Kicking off this Veterans Day, November 11, Rolling Stone is proud to pay tribute to our veterans and troops with Rolling Stone Salute To Service, presented by Philip Morris International.

This three-part panel and performance series celebrating Veterans will include deep discussions on the progress that has been made to more inclusively support them, and performances by top artists in support of Veterans and their service.

Each of the three conversations, brought to viewers through a virtual screening experience, will be moderated by Rolling Stone’s Jamil Smith, Jerry Portwood and Joseph Hudak and include exclusive appearances from today’s top talent and representatives from top Veterans associations.

Participating talent includes Trace Adkins, Lea DeLaria, Justin Moore, S.G. Goodman, and Michael Ray. Participating Veterans organization representatives includes Julz Carey (AVER) Joe Chenelly (AMVETS), Donna Brock (U.S. Army Women’s Foundation), Ken Falke (Boulder Crest), Justin Brown (The Nimitz Group), Margaret Harrell, PhD (Bob Woodruff Foundation) and more…

To register for the events and for more information, visit rollingstonesalutetoservice.com.

Conversations will include:
• Salute to Minority Veterans (November 11, 12pm PT/3pm ET)
o Moderated by Rolling Stone editor Jamil Smith, this conversation will focus on the increasing number of women, minorities and LGBTQ Veterans and their experience and the mirrored experiences of minority talent and their personal journeys.
o Talent includes: Jamil Smith, Lea DeLaria, Julz Carey (AVER), Donna Brock (U.S. Army Women’s Foundation)
• Veteran Mental Health Awareness (November 19, 12pm PT/3pm ET)
o Led by Rolling Stone editor Jerry Portwood, this roundtable will discuss the need for increased awareness and response to veteran mental health as well as the role this conversation takes in the national dialogue on mental health.
o Talent includes: Jerry Portwood, Justin Moore, Michael Ray, Ken Falke (Boulder Crest), Justin Brown (The Nimitz Group)
• Veteran Advocacy and Support (December 1, 12pm PT/3pm ET)
o Facilitated by Rolling Stone editor Joseph Hudak, tune in to hear a lively discussion regarding modern day Veteran support, the current Veteran experience in America as well as personal stories from guests on their involvement in the cause. Sign up here (link) to attend these meaningful discussions around today’s service-member experience.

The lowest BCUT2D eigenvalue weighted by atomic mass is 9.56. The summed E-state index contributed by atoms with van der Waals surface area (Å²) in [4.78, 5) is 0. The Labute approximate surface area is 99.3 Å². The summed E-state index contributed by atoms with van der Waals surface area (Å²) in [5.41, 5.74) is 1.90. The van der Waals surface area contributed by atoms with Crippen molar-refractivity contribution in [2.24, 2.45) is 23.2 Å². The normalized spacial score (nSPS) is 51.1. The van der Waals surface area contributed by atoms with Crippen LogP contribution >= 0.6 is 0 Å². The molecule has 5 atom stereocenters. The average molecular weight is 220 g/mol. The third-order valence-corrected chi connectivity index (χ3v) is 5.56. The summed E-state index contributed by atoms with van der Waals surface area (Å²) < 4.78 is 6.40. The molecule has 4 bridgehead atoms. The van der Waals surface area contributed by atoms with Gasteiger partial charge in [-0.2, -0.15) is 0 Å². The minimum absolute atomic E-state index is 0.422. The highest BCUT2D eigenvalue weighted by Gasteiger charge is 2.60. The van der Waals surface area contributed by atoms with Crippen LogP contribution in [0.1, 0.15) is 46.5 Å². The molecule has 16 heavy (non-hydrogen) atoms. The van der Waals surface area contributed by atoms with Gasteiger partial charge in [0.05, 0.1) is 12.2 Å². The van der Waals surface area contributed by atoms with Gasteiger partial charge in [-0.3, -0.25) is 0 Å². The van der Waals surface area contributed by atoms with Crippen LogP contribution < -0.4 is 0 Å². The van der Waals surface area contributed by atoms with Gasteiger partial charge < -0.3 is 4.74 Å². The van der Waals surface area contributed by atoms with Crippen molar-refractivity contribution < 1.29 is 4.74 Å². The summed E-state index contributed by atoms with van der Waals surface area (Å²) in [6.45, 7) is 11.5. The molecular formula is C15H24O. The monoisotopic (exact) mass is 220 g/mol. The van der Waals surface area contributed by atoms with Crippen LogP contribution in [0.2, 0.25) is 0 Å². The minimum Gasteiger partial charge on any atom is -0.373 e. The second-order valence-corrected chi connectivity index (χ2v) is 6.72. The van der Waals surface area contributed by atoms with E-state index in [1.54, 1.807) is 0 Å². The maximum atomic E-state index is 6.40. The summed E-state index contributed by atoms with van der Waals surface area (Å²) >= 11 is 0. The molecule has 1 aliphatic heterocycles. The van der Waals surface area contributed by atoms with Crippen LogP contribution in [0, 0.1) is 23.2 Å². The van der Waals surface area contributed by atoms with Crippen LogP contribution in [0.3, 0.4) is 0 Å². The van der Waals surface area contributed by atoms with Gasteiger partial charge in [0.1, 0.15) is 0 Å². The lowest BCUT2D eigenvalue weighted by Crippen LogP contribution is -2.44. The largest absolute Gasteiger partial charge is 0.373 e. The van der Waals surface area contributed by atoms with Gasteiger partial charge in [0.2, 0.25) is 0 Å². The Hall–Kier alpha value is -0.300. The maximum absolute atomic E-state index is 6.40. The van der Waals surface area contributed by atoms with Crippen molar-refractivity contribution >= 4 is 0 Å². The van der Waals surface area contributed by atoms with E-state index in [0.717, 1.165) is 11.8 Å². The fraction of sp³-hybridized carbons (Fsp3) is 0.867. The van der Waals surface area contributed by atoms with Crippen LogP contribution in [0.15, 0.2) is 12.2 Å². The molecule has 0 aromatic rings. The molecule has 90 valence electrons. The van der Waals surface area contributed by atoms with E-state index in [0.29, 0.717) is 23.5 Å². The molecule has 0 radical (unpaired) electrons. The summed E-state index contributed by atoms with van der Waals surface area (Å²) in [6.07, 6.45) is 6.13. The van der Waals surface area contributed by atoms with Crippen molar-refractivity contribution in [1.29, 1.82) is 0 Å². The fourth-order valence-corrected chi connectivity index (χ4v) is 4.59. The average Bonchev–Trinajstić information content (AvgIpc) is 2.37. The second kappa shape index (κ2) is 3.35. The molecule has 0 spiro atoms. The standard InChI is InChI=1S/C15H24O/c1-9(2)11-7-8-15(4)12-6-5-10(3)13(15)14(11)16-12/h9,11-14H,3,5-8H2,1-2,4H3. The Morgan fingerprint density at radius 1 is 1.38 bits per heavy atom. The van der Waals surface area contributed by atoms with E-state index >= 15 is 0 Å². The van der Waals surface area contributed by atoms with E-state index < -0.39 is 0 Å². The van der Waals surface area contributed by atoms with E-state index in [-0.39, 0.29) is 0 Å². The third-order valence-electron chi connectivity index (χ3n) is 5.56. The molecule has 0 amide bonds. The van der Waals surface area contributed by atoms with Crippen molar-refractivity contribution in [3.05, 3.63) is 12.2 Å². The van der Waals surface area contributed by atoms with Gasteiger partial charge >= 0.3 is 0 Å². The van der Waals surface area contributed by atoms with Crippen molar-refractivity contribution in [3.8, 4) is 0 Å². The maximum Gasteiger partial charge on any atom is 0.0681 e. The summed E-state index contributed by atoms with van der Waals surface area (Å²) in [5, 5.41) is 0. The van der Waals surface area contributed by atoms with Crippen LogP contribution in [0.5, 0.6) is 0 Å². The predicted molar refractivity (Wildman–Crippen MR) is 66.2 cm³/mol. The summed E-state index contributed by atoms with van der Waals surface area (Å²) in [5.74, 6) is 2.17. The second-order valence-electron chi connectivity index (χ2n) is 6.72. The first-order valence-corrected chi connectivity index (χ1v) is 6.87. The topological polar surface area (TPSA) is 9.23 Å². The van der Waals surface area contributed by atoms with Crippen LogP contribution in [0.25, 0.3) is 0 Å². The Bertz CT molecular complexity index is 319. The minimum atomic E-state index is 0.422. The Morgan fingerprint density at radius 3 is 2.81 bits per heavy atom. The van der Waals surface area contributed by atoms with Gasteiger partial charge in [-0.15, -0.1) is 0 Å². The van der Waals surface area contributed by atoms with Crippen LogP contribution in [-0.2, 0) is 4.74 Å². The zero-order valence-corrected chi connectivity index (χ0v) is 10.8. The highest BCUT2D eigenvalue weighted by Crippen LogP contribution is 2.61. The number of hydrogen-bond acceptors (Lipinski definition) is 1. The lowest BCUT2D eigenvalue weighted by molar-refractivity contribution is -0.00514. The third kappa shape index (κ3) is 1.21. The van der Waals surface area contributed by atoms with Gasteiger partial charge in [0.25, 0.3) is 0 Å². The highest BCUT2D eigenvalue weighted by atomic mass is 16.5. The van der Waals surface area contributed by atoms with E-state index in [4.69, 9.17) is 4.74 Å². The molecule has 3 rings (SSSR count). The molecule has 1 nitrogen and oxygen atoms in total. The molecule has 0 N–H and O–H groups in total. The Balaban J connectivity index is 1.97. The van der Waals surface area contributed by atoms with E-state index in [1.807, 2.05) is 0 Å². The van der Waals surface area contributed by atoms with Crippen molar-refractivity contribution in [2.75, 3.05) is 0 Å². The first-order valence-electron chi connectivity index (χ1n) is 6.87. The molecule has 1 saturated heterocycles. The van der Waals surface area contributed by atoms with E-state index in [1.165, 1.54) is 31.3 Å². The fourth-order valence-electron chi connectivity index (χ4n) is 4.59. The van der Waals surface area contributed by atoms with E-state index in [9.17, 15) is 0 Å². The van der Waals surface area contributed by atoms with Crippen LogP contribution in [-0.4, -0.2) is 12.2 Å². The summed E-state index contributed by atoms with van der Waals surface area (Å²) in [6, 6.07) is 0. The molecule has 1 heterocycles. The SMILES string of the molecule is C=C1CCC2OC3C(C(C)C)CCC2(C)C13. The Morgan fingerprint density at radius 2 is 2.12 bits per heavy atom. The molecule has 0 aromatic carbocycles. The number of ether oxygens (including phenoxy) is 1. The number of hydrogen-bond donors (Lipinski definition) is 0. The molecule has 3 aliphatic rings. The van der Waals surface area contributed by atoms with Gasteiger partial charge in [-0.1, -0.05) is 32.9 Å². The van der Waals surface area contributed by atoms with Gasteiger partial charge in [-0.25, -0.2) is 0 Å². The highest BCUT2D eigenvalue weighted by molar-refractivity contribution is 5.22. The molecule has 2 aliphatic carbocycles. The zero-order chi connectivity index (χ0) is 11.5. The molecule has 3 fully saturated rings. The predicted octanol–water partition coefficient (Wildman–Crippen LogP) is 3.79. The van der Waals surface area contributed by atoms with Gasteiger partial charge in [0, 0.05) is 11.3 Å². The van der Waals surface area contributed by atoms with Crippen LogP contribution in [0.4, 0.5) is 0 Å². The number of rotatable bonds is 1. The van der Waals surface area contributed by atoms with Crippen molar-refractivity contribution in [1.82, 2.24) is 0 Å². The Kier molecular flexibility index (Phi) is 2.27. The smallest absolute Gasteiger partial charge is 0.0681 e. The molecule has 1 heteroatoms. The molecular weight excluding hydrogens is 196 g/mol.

o Talent includes: Joseph Hudak, Trace Adkins, Joe Chenelly (AMVETS), and Margaret C. Harrell, PhD (Bob Woodruff Foundation)

5 Important Facts About Veterans Day

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Veterans Day is a well-known American holiday, but there are also a few misconceptions about it — like how it’s spelled or whom exactly it celebrates.

To clear some of that up, here are the important facts you should know.

Veterans Day does NOT have an apostrophe.

A lot of people think it’s “Veteran’s Day” or “Veterans’ Day,” but they’re wrong. The holiday is not a day that “belongs” to one veteran or multiple veterans, which is what an apostrophe implies. It’s a day for honoring all veterans—so no apostrophe needed.

Veterans Day is NOT the Same as Memorial Day.

A lot of Americans get this confused, and we’ll be honest—it can be a little annoying to all of the living veterans out there.

Memorial Day is a time to remember those who gave their lives for our country, particularly in battle or from wounds they suffered in battle. Veterans Day honors all of those who have served the country in war or peace—dead or alive—although it’s largely intended to thank living veterans for their sacrifices.

It was originally called Armistice Day, commemorating the end of World War I.

World War I officially ended when the Treaty of Versailles was signed on June 28, 1919. However, the fighting ended about seven months before that when the Allies and Germany put into effect an armistice on the eleventh hour of the eleventh day of the eleventh month.

For that reason, Nov. 11, 1918, was largely considered the end of “the war to end all wars” and dubbed Armistice Day. In 1926, Congress officially recognized it as the end of the war, and in 1938, it became an official holiday, primarily a day set aside to honor veterans of World War I.

But then World War II and the Korean War happened, so on June 1, 1954, at the urging of veterans service organizations, Congress amended the commemoration yet again by changing the word “armistice” to “veterans” so the day would honor American veterans of all wars.